Saturday, May 13, 2006

Queen's Cairns

Newly-opened conservation lands in Southern Rhode Island continue to yield treasures. These cairns were found in Exeter, RI on a knoll of conifers that sits to the northwest of what was once a large swamp. Today, beavers have done their work to turn the swamp into a large pond full of dead and dying trees.

This site is a little over 3-1/2 miles from Queen's Fort, made famous by the book Manitou from authors James Mavor and Byron Dix. The waters here feed the Queen's River, the most pristine in all of Rhode Island, and this site is also home to one of the largest known concentrations of fresh-water mussels in the state.

Only a small handful of people have ever seen these rock piles. I guess that has all changed now. I have named them the Queen's Cairns. It seemed a fitting descriptive title. So I introduce to the world -- The Queen's Cairns.

There are colonial and modern features not far from these cairns. There are two cellar-holes, a small cemetery, and huge slash piles from a sawmill that operated here for 40 years. I don't think that necessarily means anything, but I thought it pertinent to disclose nonetheless. Sites in Rhode Island like Parker Woodland, for example, also feature colonial cellar holes and sawmill ruins.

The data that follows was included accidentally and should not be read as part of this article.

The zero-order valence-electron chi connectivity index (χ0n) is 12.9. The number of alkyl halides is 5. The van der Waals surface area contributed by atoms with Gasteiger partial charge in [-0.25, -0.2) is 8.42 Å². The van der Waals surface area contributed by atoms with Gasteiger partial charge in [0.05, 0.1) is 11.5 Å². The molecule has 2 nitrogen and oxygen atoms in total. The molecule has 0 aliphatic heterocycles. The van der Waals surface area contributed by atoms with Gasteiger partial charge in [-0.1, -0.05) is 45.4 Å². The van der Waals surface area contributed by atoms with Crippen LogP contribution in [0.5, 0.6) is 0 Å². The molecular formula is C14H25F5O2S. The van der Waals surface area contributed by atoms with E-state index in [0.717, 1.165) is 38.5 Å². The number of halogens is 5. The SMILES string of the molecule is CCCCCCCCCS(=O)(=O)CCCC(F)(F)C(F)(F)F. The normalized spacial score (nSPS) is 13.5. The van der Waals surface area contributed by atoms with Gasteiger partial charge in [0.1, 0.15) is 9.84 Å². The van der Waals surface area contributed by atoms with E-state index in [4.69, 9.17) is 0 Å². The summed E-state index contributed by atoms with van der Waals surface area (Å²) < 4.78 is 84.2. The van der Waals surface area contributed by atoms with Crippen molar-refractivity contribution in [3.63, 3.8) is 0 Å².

4 comments :

pwax said...

Wow.

Anonymous said...

Beautifully constructed cairns, and of the caliber of stonework found at Parker Woodland and Hopkinton, both in RI, and at Killingworth, CT. The proximity fo the cairns to an old swamp is probably significant.

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